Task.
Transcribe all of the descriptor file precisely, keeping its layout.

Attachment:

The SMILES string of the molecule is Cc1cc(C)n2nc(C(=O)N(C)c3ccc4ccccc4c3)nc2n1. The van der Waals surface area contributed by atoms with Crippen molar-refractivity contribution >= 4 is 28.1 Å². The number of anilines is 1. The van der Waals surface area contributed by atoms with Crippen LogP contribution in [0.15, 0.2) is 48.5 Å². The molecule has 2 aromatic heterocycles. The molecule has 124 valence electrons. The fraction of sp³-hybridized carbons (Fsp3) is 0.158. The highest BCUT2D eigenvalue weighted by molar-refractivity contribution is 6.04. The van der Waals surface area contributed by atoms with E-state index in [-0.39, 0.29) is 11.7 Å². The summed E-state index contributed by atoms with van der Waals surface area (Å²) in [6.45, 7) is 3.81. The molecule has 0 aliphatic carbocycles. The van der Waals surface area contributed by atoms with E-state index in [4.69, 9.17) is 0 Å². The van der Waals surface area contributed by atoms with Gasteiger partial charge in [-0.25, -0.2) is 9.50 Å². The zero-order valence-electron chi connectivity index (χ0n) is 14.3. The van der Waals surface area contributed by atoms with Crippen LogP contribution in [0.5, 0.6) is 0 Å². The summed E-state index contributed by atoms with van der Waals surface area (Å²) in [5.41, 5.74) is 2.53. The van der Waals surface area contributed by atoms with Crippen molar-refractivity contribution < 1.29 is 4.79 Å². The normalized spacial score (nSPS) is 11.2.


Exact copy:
The SMILES string of the molecule is Cc1cc(C)n2nc(C(=O)N(C)c3ccc4ccccc4c3)nc2n1. The van der Waals surface area contributed by atoms with Crippen molar-refractivity contribution >= 4 is 28.1 Å². The number of anilines is 1. The van der Waals surface area contributed by atoms with Crippen LogP contribution in [0.15, 0.2) is 48.5 Å². The molecule has 2 aromatic heterocycles. The molecule has 124 valence electrons. The fraction of sp³-hybridized carbons (Fsp3) is 0.158. The highest BCUT2D eigenvalue weighted by molar-refractivity contribution is 6.04. The van der Waals surface area contributed by atoms with E-state index in [-0.39, 0.29) is 11.7 Å². The summed E-state index contributed by atoms with van der Waals surface area (Å²) in [6.45, 7) is 3.81. The molecule has 0 aliphatic carbocycles. The van der Waals surface area contributed by atoms with E-state index in [4.69, 9.17) is 0 Å². The van der Waals surface area contributed by atoms with Gasteiger partial charge in [-0.25, -0.2) is 9.50 Å². The zero-order valence-electron chi connectivity index (χ0n) is 14.3. The van der Waals surface area contributed by atoms with Crippen LogP contribution in [0.5, 0.6) is 0 Å². The summed E-state index contributed by atoms with van der Waals surface area (Å²) in [5.41, 5.74) is 2.53. The van der Waals surface area contributed by atoms with Crippen molar-refractivity contribution < 1.29 is 4.79 Å². The normalized spacial score (nSPS) is 11.2.